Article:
Friday, June 8, 2012

THE SILENT TREATMENT: THE MEDIA AND GOVERNMENT


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"In the past few months, several times
the government has brought in legislative
changes that are entirely positive, and
supported by all three parties in the House
 of Assembly. Despite the fact that they
were doing good things that everybody was
happy with, government ministers absolutely
refused to speak to journalists, and talk about
what was going on."

 James McLeod
Briefing Note Blog
The Telegram
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 The bow-tie wearing legislative reporter for The Telegram, James McLeod, has been offering a behind the scenes peek at the trends, tricks and quirks of the House of Assembly via his professional  blog Briefing Notes.

His posts offer a wrap of legislative business and he provides lots of insights into the mechanics of how our democracy functions, or fails, to function. His latest blog investigates a policy that both the Government House Leader and the Premier's Communications director say has been in practice for many years.

At issue is the refusal of Ministers to discuss proposed legislation until it is in second reading. It might appear on the surface to be a pretty dry and uneventful topic, but the practice is not replicated in other jurisdictions and McLeod would like to see the embargo lifted.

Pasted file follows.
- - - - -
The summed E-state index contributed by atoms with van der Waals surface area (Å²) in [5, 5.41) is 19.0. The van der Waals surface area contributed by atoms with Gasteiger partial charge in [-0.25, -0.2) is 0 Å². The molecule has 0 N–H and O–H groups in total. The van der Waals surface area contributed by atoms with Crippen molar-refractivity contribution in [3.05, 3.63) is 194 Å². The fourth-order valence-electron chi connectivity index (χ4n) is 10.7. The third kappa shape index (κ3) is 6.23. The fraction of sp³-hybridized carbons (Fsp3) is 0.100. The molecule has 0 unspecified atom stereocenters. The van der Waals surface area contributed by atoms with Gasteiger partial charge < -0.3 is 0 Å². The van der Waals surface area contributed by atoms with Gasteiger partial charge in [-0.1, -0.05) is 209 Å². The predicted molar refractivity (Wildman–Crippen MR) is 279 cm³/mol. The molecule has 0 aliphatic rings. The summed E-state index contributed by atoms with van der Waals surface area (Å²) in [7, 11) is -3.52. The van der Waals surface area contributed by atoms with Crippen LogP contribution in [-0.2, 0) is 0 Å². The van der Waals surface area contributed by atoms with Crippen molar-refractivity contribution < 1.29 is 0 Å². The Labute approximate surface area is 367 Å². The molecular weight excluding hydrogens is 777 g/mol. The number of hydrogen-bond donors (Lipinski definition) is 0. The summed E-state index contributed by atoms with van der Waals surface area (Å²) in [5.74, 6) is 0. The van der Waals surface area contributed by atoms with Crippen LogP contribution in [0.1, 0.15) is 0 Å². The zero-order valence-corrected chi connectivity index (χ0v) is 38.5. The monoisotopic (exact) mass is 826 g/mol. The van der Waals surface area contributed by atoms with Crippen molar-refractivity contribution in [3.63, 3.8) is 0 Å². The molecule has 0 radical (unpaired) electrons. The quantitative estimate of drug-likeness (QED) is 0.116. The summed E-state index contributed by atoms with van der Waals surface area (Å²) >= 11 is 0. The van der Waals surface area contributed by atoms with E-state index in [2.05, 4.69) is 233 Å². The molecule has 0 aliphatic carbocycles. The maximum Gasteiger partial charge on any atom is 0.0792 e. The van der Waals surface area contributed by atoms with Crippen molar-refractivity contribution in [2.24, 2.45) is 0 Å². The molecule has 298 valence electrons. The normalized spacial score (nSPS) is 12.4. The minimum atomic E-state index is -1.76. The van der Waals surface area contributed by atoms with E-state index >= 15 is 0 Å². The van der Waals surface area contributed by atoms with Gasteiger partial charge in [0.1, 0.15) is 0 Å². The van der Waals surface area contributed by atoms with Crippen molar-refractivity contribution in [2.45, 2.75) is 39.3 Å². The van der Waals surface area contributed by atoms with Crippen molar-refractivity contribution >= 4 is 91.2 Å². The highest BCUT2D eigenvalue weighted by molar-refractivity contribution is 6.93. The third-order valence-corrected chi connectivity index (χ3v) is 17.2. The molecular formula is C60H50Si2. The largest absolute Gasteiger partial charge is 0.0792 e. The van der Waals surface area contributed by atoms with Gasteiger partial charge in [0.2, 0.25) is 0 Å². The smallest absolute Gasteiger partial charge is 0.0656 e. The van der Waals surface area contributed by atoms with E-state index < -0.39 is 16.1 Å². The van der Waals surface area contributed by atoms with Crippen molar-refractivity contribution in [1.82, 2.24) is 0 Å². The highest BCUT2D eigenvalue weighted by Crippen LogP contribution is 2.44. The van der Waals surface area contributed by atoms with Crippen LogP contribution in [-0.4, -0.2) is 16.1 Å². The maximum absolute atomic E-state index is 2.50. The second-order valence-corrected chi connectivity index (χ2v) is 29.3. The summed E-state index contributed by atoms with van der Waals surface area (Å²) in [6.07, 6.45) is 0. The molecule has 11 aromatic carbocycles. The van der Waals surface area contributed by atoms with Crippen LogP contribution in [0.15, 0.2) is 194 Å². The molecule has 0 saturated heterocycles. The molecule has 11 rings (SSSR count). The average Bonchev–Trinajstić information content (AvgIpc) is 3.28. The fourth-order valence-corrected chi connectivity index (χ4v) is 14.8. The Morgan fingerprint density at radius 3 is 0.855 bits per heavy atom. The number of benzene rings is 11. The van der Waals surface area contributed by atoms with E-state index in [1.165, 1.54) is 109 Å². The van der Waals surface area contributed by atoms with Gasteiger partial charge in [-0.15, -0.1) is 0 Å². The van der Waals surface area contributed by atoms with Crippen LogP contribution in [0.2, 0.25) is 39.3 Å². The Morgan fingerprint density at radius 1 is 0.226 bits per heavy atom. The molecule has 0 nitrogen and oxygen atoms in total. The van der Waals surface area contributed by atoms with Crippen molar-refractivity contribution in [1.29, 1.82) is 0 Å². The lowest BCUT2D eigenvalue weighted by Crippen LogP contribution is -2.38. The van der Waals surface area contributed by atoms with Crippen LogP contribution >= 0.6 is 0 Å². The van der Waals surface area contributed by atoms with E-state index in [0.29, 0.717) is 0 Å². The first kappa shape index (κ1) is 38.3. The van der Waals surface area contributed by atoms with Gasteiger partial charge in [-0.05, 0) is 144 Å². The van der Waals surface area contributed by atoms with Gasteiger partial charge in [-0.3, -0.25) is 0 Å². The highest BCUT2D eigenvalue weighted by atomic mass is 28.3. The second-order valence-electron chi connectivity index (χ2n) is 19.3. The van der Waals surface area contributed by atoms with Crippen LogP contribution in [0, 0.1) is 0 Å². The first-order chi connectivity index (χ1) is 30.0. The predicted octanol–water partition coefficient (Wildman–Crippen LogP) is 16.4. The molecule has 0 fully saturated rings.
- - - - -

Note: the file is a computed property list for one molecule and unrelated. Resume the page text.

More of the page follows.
He provides an in-depth rationale for change that I think unveils a communications division that wants to control the message but is missing out on being part of many positive stories. The government may say that it is them, not the reporters that control the time-line, but in fact they are becoming a smaller part of the story by giving the media the silent treatment.

There are a half-dozen news organizations in this city. They are as competitive as  one can be in this market. Reporters have to find stories, do research and discover new angles. Occasionally one will scoop the rest. When Ministers refuse to discuss issues, like upcoming legislation, the reporters go to the opposition or to groups looking for change.  In this context the government looks reactive not pro-active.

What happens when the media says, you know what, we have covered that story, or after being turned away on a issue, the refuse to show up for a press conference?

I am pretty sure you will enjoy McLeod's other interesting observations. Briefing Notes is a great contribution to the local political scene.


2 comments:

Anonymous said...

to much media and to many talk shows.

Jay L said...

Anon 917 no one forces you to read, listen, or watch. You are free to engage or not engage as you like. If you think there's too much media than don't consume it.